Evaluating and Explaining the Success of Science: a Historical Perspective
MetadataShow full item record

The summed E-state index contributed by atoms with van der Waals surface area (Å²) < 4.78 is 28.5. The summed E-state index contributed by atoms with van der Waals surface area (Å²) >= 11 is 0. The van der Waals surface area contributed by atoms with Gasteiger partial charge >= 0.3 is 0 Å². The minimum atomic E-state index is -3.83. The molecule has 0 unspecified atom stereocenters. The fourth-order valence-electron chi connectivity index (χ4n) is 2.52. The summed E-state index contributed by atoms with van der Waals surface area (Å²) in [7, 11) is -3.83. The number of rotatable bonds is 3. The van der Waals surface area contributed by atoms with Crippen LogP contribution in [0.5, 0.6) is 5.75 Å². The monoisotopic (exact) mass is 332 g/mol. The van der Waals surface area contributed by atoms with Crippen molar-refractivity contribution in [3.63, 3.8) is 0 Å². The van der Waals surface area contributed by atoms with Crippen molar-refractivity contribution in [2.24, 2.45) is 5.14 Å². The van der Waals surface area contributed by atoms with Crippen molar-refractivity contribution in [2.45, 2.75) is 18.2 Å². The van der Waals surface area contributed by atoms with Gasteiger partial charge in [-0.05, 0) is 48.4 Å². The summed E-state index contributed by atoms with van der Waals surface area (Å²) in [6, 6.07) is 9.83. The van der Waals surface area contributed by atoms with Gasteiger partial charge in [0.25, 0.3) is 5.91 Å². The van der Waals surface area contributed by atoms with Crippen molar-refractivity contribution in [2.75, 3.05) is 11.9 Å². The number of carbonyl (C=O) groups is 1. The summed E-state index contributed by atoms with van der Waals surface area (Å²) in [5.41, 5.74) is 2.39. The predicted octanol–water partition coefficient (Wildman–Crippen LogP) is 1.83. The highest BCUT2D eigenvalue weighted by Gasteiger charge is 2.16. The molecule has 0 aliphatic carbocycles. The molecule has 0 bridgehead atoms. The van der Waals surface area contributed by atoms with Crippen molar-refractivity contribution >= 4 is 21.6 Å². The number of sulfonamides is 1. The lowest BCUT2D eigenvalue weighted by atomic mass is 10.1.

The recent literature surrounding the realist/anti-realist debates in the philosophy of science has focused its attention towards the role that history plays in explaining why science is successful and thus approximately true. This has been caused, in large part, by the Pessimistic Meta-Induction (PMI), which has challenged attempted explanations by turning our attention towards the large amount of scientific theories that have been abandoned but were still empirically successful. There will be two primary goals of this paper. The first will be to explore the PMI more deeply than it traditionally has been. This will involve demonstrating how the PMI is more malleable than it is normally given credit for as well as how meta-inductions can and have been used in practice. The second goal will be to discuss the implications of this more robust form of the PMI for explanationist realism, or the thesis that scientific realism provides the best answer as to why science is successful. I will argue that explanationist realism, after being cornered by the malleability of the PMI, turns out to be either a trivial or false thesis. Given this demise of explanationist realism as a substantive thesis, I will argue that the strength of scientific realism truly lies in its critical abilities or its ability to normatively assess scientific theories and the way we ought to practice science.